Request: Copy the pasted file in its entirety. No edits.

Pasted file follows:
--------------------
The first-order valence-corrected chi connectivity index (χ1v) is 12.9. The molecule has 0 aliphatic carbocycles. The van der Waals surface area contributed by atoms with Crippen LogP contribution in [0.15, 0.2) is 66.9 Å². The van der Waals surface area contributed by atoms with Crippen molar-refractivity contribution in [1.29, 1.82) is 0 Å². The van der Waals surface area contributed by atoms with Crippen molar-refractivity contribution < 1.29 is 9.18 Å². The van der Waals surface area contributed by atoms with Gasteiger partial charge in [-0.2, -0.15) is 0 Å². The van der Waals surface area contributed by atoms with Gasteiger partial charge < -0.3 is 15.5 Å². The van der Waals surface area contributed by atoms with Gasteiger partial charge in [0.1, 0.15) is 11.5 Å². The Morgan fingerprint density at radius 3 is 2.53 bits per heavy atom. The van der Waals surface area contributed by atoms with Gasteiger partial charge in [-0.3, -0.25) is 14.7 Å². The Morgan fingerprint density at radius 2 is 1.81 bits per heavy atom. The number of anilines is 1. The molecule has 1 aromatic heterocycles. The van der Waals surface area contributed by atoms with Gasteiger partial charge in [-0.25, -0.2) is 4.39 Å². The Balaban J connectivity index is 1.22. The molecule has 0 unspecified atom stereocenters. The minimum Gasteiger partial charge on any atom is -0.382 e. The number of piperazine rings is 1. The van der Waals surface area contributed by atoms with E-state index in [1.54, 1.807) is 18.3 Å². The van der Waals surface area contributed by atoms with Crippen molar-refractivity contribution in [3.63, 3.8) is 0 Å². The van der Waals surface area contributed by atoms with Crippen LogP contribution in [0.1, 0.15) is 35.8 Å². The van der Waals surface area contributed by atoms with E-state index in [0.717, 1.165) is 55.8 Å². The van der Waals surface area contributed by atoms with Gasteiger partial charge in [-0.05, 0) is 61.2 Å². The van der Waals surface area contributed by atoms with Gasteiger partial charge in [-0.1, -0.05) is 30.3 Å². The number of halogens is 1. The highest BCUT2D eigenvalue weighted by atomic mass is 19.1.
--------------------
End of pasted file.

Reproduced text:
The first-order valence-corrected chi connectivity index (χ1v) is 12.9. The molecule has 0 aliphatic carbocycles. The van der Waals surface area contributed by atoms with Crippen LogP contribution in [0.15, 0.2) is 66.9 Å². The van der Waals surface area contributed by atoms with Crippen molar-refractivity contribution in [1.29, 1.82) is 0 Å². The van der Waals surface area contributed by atoms with Crippen molar-refractivity contribution < 1.29 is 9.18 Å². The van der Waals surface area contributed by atoms with Gasteiger partial charge in [-0.2, -0.15) is 0 Å². The van der Waals surface area contributed by atoms with Gasteiger partial charge < -0.3 is 15.5 Å². The van der Waals surface area contributed by atoms with Gasteiger partial charge in [0.1, 0.15) is 11.5 Å². The Morgan fingerprint density at radius 3 is 2.53 bits per heavy atom. The van der Waals surface area contributed by atoms with Gasteiger partial charge in [-0.3, -0.25) is 14.7 Å². The Morgan fingerprint density at radius 2 is 1.81 bits per heavy atom. The number of anilines is 1. The molecule has 1 aromatic heterocycles. The van der Waals surface area contributed by atoms with Gasteiger partial charge in [-0.25, -0.2) is 4.39 Å². The Balaban J connectivity index is 1.22. The molecule has 0 unspecified atom stereocenters. The minimum Gasteiger partial charge on any atom is -0.382 e. The number of piperazine rings is 1. The van der Waals surface area contributed by atoms with E-state index in [1.54, 1.807) is 18.3 Å². The van der Waals surface area contributed by atoms with Crippen molar-refractivity contribution in [3.63, 3.8) is 0 Å². The van der Waals surface area contributed by atoms with Crippen LogP contribution in [0.1, 0.15) is 35.8 Å². The van der Waals surface area contributed by atoms with E-state index in [0.717, 1.165) is 55.8 Å². The van der Waals surface area contributed by atoms with Gasteiger partial charge in [-0.05, 0) is 61.2 Å². The van der Waals surface area contributed by atoms with Gasteiger partial charge in [-0.1, -0.05) is 30.3 Å². The number of halogens is 1. The highest BCUT2D eigenvalue weighted by atomic mass is 19.1.